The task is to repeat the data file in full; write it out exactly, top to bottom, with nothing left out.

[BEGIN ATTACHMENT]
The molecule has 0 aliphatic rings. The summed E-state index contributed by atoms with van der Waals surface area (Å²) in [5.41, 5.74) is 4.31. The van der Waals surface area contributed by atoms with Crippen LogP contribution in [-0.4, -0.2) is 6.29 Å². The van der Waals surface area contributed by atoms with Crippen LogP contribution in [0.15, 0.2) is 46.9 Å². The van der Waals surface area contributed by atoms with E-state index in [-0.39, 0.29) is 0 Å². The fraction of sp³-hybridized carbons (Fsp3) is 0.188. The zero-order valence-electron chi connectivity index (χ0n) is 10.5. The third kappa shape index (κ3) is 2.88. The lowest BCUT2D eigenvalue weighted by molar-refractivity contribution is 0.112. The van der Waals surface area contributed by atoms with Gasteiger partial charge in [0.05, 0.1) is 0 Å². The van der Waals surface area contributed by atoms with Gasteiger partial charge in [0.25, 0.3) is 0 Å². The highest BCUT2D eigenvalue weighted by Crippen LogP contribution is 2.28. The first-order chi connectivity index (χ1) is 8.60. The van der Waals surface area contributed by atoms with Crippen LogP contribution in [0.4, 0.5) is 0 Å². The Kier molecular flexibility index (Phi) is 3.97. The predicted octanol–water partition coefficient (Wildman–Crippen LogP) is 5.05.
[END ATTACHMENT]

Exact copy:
The molecule has 0 aliphatic rings. The summed E-state index contributed by atoms with van der Waals surface area (Å²) in [5.41, 5.74) is 4.31. The van der Waals surface area contributed by atoms with Crippen LogP contribution in [-0.4, -0.2) is 6.29 Å². The van der Waals surface area contributed by atoms with Crippen LogP contribution in [0.15, 0.2) is 46.9 Å². The van der Waals surface area contributed by atoms with E-state index in [-0.39, 0.29) is 0 Å². The fraction of sp³-hybridized carbons (Fsp3) is 0.188. The zero-order valence-electron chi connectivity index (χ0n) is 10.5. The third kappa shape index (κ3) is 2.88. The lowest BCUT2D eigenvalue weighted by molar-refractivity contribution is 0.112. The van der Waals surface area contributed by atoms with Gasteiger partial charge in [0.05, 0.1) is 0 Å². The van der Waals surface area contributed by atoms with Gasteiger partial charge in [0.25, 0.3) is 0 Å². The highest BCUT2D eigenvalue weighted by Crippen LogP contribution is 2.28. The first-order chi connectivity index (χ1) is 8.60. The van der Waals surface area contributed by atoms with Crippen LogP contribution in [0.4, 0.5) is 0 Å². The Kier molecular flexibility index (Phi) is 3.97. The predicted octanol–water partition coefficient (Wildman–Crippen LogP) is 5.05.